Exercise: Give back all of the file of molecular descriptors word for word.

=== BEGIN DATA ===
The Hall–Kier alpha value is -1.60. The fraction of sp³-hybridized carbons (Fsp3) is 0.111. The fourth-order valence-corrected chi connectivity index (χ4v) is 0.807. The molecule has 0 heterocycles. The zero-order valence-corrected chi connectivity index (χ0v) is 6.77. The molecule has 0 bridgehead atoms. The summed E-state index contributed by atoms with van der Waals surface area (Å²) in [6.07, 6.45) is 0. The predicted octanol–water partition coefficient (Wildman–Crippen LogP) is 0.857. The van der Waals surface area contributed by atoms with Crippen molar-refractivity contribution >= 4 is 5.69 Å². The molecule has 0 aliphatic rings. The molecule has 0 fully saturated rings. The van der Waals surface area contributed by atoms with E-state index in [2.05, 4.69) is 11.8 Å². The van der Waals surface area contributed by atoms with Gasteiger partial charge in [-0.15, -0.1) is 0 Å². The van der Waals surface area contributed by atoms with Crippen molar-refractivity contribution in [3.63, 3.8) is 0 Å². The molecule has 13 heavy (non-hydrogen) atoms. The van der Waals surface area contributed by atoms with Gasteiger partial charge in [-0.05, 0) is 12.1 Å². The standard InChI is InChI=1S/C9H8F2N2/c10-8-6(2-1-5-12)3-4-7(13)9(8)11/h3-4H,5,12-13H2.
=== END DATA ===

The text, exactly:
The Hall–Kier alpha value is -1.60. The fraction of sp³-hybridized carbons (Fsp3) is 0.111. The fourth-order valence-corrected chi connectivity index (χ4v) is 0.807. The molecule has 0 heterocycles. The zero-order valence-corrected chi connectivity index (χ0v) is 6.77. The molecule has 0 bridgehead atoms. The summed E-state index contributed by atoms with van der Waals surface area (Å²) in [6.07, 6.45) is 0. The predicted octanol–water partition coefficient (Wildman–Crippen LogP) is 0.857. The van der Waals surface area contributed by atoms with Crippen molar-refractivity contribution >= 4 is 5.69 Å². The molecule has 0 aliphatic rings. The molecule has 0 fully saturated rings. The van der Waals surface area contributed by atoms with E-state index in [2.05, 4.69) is 11.8 Å². The van der Waals surface area contributed by atoms with Gasteiger partial charge in [-0.15, -0.1) is 0 Å². The van der Waals surface area contributed by atoms with Crippen molar-refractivity contribution in [3.63, 3.8) is 0 Å². The molecule has 13 heavy (non-hydrogen) atoms. The van der Waals surface area contributed by atoms with Gasteiger partial charge in [-0.05, 0) is 12.1 Å². The standard InChI is InChI=1S/C9H8F2N2/c10-8-6(2-1-5-12)3-4-7(13)9(8)11/h3-4H,5,12-13H2.